Building a Team that Works

Building the right team is a critical part of leadership. The strengths and weaknesses of your team can set the limits of success and achievement. This is true of project teams and operational teams.

Whilst some leaders are fortunate enough to be able to select and build their own teams (this sometimes happens with projects), others inherit their teams, perhaps by succeeding another manager. Whether you appoint your own team or take over someone else’s, it is important to have the right people onboard.

A good quality team has the people with the right skills, personalities and values.

Appointing someone with technical and specialist skills is important for some roles. Certain jobs may require specific qualifications or experience. Where this is necessary, you may need to invest money in finding the best candidate for the job.

Some skills can be outsourced. For example, you may not need to appoint in-house accountants or Information Technology support when you could pay a third-party organisation for these services

Remember, employees can also learn new skills on the job. Training your team members can help them grow as individuals and make your team develop.

Whilst external appointments are often attractive to employers, it can prove wiser to recruit from within where possible. With internal appointments, you know for sure what the person has achieved and delivered. It is sometimes easy for external candidates to make exaggerated claims about their successes and this can bias a recruiting panel into favouring a new person over an existing member of the team.

A new recruit will take time to settle in and become productive. They will likely need to form new relationships and bonds before they perform effectively within your team. An internal candidate, on the other hand, will already be familiar with the workplace and have developed personal and professional networks that can be applied positively.

When people talk about ‘diversity’, one often thinks about personal characteristics such as gender, ethnicity, age, sexual orientation and disability. However, this is only part of the story – diversity runs deeper than this. It also concerns personality and style.

It is tempting for managers to recruit people who are similar to themselves. To an extent, this brings advantages, as the recruiting manager will have a better understanding of the new starter and how they will approach their work.

Difficulties may arise if there is not enough diversity in a team. For example, a team consisting purely of extraverts may result in a competitive and unfocused workplace whereas a team consisting solely of introverts may mean that the team may lack assertiveness. A team with a mixture and balance of personalities and styles is most likely to be effective.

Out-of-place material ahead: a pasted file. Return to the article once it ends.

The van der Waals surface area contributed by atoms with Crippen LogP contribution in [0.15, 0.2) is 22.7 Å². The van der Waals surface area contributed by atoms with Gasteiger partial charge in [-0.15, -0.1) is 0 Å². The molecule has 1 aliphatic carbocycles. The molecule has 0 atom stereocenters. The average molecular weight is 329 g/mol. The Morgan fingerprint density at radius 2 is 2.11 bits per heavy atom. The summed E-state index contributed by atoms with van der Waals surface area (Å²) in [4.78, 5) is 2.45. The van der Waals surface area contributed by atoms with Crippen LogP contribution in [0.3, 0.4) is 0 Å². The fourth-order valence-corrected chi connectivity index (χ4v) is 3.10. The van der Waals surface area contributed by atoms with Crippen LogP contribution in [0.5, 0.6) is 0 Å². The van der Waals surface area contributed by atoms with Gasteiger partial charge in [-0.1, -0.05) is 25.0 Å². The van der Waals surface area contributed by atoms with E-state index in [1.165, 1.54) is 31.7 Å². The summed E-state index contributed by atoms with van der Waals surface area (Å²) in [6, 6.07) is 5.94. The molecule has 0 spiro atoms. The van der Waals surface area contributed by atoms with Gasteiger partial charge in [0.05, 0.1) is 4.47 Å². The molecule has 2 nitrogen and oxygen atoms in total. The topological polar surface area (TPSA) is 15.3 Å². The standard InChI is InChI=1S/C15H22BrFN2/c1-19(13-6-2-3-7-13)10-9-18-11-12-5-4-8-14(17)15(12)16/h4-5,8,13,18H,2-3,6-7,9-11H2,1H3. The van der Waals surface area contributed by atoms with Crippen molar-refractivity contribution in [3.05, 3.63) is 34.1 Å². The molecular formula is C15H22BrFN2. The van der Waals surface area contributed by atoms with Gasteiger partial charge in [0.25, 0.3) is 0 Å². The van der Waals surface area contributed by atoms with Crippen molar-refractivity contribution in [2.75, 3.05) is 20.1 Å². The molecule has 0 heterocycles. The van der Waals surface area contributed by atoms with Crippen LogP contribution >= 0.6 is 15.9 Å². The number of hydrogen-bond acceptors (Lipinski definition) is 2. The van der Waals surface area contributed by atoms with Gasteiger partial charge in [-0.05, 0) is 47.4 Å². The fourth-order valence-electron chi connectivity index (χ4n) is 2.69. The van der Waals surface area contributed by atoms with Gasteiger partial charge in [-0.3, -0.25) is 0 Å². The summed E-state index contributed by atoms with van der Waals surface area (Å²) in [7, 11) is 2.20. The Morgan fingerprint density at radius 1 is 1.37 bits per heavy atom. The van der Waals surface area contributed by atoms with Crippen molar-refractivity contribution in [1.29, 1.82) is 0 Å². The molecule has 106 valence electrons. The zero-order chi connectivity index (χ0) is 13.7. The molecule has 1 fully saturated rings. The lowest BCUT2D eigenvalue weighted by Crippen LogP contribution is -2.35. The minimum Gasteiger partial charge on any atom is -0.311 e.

If you are managing someone with a different personality to yourself, it can be difficult at first to find common ground. Yet, in time and with the right attitude, this can be turned into a productive relationship. This involves spending time with your team members, talking to them and understanding them better. This will allow you to recognise their value and respect their perspective on a situation. Managers will require excellent interpersonal skills to be effective.

Diverse skill-sets and personalities are vital to the success of a team. However, the values that team members have should not be as diverse. If the values of an organisation and its staff are aligned, staff retention rates are likely to be higher as people will believe in what they are doing.

Shared values may include work ethic – i.e. do team members believe in working hard or striving for success, or would they rather do the minimum necessary to get by?

If you listen to your staff, especially when they talk about themselves, you will recognise what is important to them and what drives or motivates them – e.g. do they want to make money? Do they want to make a difference to society?

Team members with values that conflict with those of the team or the organisation are likely to present difficulties. Work with your team to match their values with what the team does and wants to achieve.

Getting the balance right, with a focused team with diverse and relevant skills can help you achieve success in your projects and business operations.

About the author

Nathan joined RWA in 2016 on successfully completing his PhD. He previously worked in the private, public and charitable sectors. Nathan leads the content and professional standards team at RWA and is responsible for managing and curating technical content on the Aviva Development Zone and the award-winning My Development Zone e-learning platforms.

Since joining RWA, Nathan has written hundreds of business skills e-learning modules and assessments on a variety of subjects, including leadership and management, communication skills, human resources, employability, regeneration, citizenship and equalities.

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